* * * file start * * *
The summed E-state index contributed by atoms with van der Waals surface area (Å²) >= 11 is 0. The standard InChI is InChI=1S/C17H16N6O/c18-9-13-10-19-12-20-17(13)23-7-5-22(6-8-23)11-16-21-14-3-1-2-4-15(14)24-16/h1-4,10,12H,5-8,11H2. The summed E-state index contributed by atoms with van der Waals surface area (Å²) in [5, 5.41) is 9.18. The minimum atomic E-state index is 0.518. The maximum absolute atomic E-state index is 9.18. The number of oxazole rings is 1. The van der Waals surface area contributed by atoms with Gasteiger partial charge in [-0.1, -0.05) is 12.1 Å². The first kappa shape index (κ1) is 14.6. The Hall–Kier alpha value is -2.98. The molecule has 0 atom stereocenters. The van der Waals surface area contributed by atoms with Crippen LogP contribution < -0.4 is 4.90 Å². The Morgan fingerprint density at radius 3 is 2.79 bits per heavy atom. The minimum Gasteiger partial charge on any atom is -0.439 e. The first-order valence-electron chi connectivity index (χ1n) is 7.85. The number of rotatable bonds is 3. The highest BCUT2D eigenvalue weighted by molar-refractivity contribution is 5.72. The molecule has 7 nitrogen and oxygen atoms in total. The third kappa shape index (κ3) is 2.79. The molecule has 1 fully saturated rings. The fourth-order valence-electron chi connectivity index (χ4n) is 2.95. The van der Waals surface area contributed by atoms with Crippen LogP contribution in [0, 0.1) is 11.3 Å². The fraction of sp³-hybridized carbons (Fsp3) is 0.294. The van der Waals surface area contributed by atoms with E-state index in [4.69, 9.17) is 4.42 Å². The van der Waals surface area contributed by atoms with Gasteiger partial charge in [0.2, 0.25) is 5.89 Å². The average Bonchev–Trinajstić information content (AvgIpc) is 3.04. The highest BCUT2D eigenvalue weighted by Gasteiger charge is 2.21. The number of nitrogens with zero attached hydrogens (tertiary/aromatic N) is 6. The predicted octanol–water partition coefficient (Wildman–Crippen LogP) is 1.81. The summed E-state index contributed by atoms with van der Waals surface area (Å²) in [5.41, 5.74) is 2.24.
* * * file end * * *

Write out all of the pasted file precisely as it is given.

The summed E-state index contributed by atoms with van der Waals surface area (Å²) >= 11 is 0. The standard InChI is InChI=1S/C17H16N6O/c18-9-13-10-19-12-20-17(13)23-7-5-22(6-8-23)11-16-21-14-3-1-2-4-15(14)24-16/h1-4,10,12H,5-8,11H2. The summed E-state index contributed by atoms with van der Waals surface area (Å²) in [5, 5.41) is 9.18. The minimum atomic E-state index is 0.518. The maximum absolute atomic E-state index is 9.18. The number of oxazole rings is 1. The van der Waals surface area contributed by atoms with Gasteiger partial charge in [-0.1, -0.05) is 12.1 Å². The first kappa shape index (κ1) is 14.6. The Hall–Kier alpha value is -2.98. The molecule has 0 atom stereocenters. The van der Waals surface area contributed by atoms with Crippen LogP contribution < -0.4 is 4.90 Å². The Morgan fingerprint density at radius 3 is 2.79 bits per heavy atom. The minimum Gasteiger partial charge on any atom is -0.439 e. The first-order valence-electron chi connectivity index (χ1n) is 7.85. The number of rotatable bonds is 3. The highest BCUT2D eigenvalue weighted by molar-refractivity contribution is 5.72. The molecule has 7 nitrogen and oxygen atoms in total. The third kappa shape index (κ3) is 2.79. The molecule has 1 fully saturated rings. The fourth-order valence-electron chi connectivity index (χ4n) is 2.95. The van der Waals surface area contributed by atoms with Crippen LogP contribution in [0, 0.1) is 11.3 Å². The fraction of sp³-hybridized carbons (Fsp3) is 0.294. The van der Waals surface area contributed by atoms with E-state index in [4.69, 9.17) is 4.42 Å². The van der Waals surface area contributed by atoms with Gasteiger partial charge in [0.2, 0.25) is 5.89 Å². The average Bonchev–Trinajstić information content (AvgIpc) is 3.04. The highest BCUT2D eigenvalue weighted by Gasteiger charge is 2.21. The number of nitrogens with zero attached hydrogens (tertiary/aromatic N) is 6. The predicted octanol–water partition coefficient (Wildman–Crippen LogP) is 1.81. The summed E-state index contributed by atoms with van der Waals surface area (Å²) in [5.41, 5.74) is 2.24.